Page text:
They defend their errors as if they were defending their inheritance.
Tag: Edmund Burke
(1729-1797) Irish-born British statesman, parliamentary orator, and political thinker
No checks on prosperity
No government ought to exist for the purpose of checking the prosperity of its people or to allow such a principle in its policy.
The squeaky wheels
It is a general popular error to suppose the loudest complainers for the public to be the most anxious for its welfare.
Control will and appetite
Society cannot exist unless a controlling power upon will and appetite be placed somewhere, and the less of it there is within, the more there must be without.
The pretense of caring
The great inlet by which a color for oppression has entered into the world is by one man’s pretending to determine concerning the happiness of another.
More power means more abuse of power
The greater the power the more dangerous the abuse.
How power corrodes
Power gradually extirpates from the mind every humane and gentle virtue.
The tyranny of a multitude is a multiplied tyranny.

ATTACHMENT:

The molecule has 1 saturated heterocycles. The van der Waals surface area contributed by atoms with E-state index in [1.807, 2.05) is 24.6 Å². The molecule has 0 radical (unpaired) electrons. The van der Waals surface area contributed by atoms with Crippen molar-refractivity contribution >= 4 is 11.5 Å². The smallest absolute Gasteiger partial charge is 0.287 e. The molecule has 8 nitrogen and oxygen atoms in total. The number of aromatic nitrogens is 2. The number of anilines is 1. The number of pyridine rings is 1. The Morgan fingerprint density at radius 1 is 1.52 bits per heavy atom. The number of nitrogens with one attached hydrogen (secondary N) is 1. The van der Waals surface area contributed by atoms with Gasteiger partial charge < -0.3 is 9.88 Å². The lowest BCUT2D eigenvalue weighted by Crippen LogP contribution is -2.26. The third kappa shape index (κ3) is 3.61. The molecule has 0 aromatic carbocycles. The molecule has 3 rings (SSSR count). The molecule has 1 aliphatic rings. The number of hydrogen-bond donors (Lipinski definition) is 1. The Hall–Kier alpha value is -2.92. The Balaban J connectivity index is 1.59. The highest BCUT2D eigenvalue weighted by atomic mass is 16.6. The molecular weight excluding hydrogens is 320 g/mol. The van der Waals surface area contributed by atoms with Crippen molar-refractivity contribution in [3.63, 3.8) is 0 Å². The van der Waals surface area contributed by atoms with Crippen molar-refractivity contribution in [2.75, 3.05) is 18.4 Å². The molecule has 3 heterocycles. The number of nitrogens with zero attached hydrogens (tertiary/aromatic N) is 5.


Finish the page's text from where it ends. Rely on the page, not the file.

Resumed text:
Addicted to power
Those who have been intoxicated with power … can never willingly abandon it.
Past, present, and future
One of the first and most leading principles on which the commonwealth and the laws are consecrated is, lest the temporary possessors and life-renters in it, unmindful of what they have received from their ancestors or of what is due to their posterity, should act as if they were the entire masters, that they should not think it among their rights to cut off the entail or commit waste on the inheritance by destroying at their pleasure the whole original fabric of society, hazarding to leave to those who come after them a ruin instead of a habitation — and teaching these successors as little to respect their contrivances as they had themselves respected the institutions of their forefathers.